Why Is Today’s World So Dangerous?

A Conversation With Richard Haass
Transcript

Coming soon.

Notes

Over the past 100 years, there have been many declarations in the pages of Foreign Affairs that the world is in a historic transition period. These days, that claim feels especially plausible. The United States’ unipolar moment appears to be ending—but it’s unclear what will replace it. Will China continue to rise? Will the war in Ukraine undo Russia? Will the United States move past the political divisions that are tearing it apart? 

As Richard Haass, the president of the Council on Foreign Relations, sees it, this is shaping up to be a very dangerous decade. Haass has been a close observer of the forces affecting the world for some time. In addition to serving as the head of CFR for 20 years, Haass has had a long career as a U.S. diplomat, representing the United States and leading negotiations everywhere from Northern Ireland to Afghanistan. From January 2001 to June 2003, Haass was director of policy planning for the Department of State, where he was a principal adviser to Secretary of State Colin Powell. He has also served on the National Security Council and in the Defense Department.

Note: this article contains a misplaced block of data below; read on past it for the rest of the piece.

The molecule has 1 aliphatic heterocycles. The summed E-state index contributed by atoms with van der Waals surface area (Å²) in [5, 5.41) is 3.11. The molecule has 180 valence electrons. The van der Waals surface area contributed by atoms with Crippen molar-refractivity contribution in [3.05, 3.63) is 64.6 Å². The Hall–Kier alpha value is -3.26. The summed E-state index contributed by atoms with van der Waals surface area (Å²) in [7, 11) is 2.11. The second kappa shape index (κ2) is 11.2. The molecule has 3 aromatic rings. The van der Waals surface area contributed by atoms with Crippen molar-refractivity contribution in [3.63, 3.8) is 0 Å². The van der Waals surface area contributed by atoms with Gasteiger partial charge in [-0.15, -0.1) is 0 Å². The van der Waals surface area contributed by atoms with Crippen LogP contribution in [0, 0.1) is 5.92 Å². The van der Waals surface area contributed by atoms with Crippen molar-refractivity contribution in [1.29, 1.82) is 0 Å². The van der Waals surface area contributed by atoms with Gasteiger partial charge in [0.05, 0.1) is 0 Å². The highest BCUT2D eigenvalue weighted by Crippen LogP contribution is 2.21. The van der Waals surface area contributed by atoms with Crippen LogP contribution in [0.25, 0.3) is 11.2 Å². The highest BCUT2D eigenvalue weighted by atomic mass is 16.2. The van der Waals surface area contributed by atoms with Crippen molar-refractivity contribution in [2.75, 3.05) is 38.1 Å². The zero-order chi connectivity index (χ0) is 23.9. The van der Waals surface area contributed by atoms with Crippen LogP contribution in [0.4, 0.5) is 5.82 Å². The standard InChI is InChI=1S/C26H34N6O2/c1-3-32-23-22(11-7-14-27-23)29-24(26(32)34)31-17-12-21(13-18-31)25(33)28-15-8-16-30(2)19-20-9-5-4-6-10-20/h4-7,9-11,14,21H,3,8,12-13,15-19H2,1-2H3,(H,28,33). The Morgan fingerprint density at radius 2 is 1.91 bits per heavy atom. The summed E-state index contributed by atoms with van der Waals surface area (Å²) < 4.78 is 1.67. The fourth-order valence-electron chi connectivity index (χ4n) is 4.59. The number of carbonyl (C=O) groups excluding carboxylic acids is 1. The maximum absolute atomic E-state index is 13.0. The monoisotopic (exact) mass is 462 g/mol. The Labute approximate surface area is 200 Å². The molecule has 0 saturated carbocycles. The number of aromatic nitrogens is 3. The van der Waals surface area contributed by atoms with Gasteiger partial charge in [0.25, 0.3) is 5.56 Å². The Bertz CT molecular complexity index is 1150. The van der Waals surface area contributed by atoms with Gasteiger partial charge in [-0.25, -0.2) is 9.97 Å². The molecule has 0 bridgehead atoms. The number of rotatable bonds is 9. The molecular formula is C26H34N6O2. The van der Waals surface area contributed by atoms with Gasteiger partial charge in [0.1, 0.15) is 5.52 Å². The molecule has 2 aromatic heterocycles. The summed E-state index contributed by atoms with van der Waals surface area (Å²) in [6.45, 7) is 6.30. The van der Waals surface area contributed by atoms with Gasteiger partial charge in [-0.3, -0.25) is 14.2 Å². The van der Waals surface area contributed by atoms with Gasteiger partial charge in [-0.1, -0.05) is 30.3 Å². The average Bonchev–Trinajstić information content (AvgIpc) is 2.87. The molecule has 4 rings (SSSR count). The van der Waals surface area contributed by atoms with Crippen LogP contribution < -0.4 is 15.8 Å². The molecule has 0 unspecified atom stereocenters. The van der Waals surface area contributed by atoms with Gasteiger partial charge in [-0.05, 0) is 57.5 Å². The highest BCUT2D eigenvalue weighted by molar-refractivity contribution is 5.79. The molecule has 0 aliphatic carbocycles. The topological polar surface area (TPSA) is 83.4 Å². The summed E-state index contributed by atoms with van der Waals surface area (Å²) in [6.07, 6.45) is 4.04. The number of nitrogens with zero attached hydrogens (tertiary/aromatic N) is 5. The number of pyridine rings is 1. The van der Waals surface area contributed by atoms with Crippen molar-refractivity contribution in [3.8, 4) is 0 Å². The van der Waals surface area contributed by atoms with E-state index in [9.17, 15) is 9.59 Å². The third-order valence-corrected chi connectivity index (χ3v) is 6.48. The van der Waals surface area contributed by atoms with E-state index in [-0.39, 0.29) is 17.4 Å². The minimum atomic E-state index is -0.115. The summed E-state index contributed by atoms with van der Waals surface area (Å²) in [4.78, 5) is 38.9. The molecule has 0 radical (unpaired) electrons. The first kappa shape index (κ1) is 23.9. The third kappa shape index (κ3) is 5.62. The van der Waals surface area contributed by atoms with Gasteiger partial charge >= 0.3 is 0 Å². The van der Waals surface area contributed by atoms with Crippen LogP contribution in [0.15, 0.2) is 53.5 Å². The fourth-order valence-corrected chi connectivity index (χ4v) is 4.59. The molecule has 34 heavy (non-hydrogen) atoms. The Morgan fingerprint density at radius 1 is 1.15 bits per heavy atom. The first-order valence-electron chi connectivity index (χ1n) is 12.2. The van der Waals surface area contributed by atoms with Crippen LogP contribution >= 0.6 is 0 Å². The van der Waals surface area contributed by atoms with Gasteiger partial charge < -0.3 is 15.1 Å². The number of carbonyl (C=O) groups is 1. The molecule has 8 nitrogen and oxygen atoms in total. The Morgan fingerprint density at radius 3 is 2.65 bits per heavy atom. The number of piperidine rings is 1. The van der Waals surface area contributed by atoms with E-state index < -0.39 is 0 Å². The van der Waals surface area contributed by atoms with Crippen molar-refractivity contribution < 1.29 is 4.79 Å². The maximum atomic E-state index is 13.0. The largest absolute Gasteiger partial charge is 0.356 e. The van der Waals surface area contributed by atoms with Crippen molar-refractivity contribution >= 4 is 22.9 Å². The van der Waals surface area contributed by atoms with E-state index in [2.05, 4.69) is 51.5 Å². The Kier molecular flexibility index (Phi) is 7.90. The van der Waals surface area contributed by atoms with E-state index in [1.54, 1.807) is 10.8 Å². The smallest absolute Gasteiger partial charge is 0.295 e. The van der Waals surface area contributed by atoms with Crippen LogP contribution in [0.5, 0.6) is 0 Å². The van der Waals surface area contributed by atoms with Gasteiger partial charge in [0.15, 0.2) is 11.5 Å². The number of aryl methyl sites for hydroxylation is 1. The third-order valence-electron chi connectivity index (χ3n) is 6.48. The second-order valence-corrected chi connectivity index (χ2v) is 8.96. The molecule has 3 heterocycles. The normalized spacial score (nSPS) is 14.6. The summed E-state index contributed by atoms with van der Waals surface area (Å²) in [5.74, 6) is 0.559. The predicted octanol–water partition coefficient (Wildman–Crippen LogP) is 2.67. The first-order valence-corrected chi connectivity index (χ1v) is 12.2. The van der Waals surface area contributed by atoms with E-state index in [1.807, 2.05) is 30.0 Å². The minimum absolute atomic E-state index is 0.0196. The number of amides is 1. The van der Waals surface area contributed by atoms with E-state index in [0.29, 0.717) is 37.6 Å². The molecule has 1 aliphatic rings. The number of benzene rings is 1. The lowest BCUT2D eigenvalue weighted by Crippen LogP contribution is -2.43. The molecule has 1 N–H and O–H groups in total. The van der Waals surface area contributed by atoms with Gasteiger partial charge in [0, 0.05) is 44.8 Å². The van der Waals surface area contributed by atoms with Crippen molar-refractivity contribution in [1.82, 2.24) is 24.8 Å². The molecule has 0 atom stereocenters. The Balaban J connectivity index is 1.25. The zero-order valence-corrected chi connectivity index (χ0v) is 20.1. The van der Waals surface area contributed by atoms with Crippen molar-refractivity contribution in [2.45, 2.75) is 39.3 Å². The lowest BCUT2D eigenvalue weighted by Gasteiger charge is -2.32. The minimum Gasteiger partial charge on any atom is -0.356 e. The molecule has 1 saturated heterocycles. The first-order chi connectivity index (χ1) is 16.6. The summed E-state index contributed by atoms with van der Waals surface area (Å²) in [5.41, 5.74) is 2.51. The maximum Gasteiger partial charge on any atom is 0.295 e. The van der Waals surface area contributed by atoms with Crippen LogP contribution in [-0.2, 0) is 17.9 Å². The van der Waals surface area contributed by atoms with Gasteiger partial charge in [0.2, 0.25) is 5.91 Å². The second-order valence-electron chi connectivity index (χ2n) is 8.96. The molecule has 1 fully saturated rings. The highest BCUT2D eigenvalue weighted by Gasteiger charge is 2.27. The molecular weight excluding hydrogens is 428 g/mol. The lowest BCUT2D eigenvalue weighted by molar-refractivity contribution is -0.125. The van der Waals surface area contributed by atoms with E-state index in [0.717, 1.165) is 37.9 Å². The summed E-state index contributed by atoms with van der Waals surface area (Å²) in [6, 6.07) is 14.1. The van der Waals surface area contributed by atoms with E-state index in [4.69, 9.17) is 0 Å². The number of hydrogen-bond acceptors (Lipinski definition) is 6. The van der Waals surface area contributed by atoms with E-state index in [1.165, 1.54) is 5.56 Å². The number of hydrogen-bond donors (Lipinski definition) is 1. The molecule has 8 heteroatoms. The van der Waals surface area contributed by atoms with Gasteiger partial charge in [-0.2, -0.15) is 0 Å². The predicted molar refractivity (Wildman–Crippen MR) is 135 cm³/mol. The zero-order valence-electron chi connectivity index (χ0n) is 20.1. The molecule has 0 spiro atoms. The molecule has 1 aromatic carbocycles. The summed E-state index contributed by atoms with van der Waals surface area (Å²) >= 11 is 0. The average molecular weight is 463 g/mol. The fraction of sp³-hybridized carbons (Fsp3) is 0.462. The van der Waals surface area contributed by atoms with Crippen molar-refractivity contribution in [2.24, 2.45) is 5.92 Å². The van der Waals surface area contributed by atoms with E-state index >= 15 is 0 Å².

We discuss how traditional geopolitical tensions are once again front and center at the same time that transnational threats, such as climate change and pandemics, demand international cooperation.

Sources

The Dangerous Decade” by Richard Haass

Green Upheaval” by Jason Bordoff and Meghan L. O’Sullivan

Competition Without Catastrophe” by Kurt M. Campbell and Jake Sullivan

The Growing Danger of U.S. Ambiguity on Taiwan” by Richard Haass and David Sacks

Sanctioning Madness” by Richard Haass

The Use and Misuse of Economic Statecraft” by Jacob J. Lew and Richard Nephew

The Anarchical Society by Hedley Bull

A World Restored by Henry A. Kissinger 

Thinking in Time by Richard E. Neustadt and Ernest R. May


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“The Foreign Affairs Interview” is produced by Kate Brannen, Julia Fleming-Dresser, and Markus Zakaria; original music by Robin Hilton. Special thanks to Grace Finlayson, Nora Revenaugh, Caitlin Joseph, Asher Ross, and Gabrielle Sierra.